What has been your favorite artwork you’ve created?
I have been VERY lucky with some of the projects I have worked on, including Nasty Gal. It’s hard to choose one. All the stuff I did with Marc over the years, especially the iconic Miss & Mr Marc characters I drew. I am proud of that.
Seeing someone wearing a top or carrying a bag with my work on it always made me feel happy. I did the 250th Anniversary dinner service for Wedgwood — I think that might still my all-time favorite. I did draw on an ice cream truck in New York once — that was fun.
I actually love it when people buy work from me, and I know it’s hanging in their house. I have had a kids cartoon in the pipeline for about a billion years…it’s finally edging closer now — that may be my favorite if it ever appears on your screens. Fingers crossed!
Oh, I have a brand of beer called Wills Ark; I like that.
What inspired the designs you created for Nasty Gal?
Nasty Gal were very cool and relaxed. I like it best when I don’t have to work to a strict brief, I find that really stifling. When someone says ‘we like your work, just do what you do’, which is pretty much what they said/did, I’m much less grumpy!
I’m quite spoilt in that sense — people just leave me alone to do it. I absolutely HATE being told what to do. Collaboration is something I love doing, which is what this project was like.
I did some drawings and some paintings, and between us we decided what we liked best. I did some more drawings and we tweaked those until we were all happy — it all went very smoothly. They were very cool and nice to me.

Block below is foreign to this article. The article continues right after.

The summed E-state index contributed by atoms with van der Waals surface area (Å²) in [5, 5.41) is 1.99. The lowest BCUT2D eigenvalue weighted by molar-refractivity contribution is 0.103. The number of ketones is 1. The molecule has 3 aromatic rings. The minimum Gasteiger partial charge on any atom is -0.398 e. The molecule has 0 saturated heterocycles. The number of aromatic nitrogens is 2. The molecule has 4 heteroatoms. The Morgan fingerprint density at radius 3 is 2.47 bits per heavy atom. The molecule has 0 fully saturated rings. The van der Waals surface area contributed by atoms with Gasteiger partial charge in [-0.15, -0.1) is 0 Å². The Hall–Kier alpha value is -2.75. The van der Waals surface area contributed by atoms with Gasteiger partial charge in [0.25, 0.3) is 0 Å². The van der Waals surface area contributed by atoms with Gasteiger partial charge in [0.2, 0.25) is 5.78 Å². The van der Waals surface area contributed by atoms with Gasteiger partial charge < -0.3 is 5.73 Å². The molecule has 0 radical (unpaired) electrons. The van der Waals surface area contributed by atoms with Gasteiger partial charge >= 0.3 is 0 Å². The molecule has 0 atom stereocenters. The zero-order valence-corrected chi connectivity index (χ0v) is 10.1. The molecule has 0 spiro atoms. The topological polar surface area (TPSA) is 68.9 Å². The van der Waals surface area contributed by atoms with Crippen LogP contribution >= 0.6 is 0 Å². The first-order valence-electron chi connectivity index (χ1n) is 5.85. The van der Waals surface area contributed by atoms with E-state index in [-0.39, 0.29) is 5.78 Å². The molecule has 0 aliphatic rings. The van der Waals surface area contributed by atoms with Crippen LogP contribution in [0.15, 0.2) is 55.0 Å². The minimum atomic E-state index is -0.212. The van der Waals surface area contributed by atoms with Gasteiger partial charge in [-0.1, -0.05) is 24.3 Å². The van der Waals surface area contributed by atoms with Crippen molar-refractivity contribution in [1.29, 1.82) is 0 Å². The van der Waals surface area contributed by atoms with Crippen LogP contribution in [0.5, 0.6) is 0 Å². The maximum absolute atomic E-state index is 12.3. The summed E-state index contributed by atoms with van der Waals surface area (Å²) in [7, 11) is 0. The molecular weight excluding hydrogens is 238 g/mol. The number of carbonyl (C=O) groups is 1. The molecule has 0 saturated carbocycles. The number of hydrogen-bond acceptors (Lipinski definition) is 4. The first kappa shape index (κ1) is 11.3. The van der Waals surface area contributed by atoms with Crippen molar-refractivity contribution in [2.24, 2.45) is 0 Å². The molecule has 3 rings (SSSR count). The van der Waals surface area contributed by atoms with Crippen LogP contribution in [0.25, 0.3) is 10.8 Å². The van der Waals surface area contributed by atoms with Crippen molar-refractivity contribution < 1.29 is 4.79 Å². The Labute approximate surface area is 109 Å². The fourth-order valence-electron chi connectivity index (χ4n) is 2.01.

Which is your favorite piece in the collection?
I like it all! I think that it looks really cool and fun. We could all do with some fun at the moment to counteract the DOOM. There’s a dark blue top with lots of characters on it, I like that best and also the ‘SNOW WAY!’ jumper….I was very pleased with myself with ‘SNOW WAY’.
But, I do like all of it. I always get a bit giddy when I see my drawings on a jumper, a bag, a t-shirt, or a toilet wall.
What’s your favorite thing about your job?
I get paid for doing the thing that I like the best, not everyone is that lucky. I like the freedom and I quite like the isolation actually. I like it when I get ‘in the zone’ and I lose track of time — one minute I have sat down to draw in the morning and the next thing I know it’s dark outside and I have lost an entire day.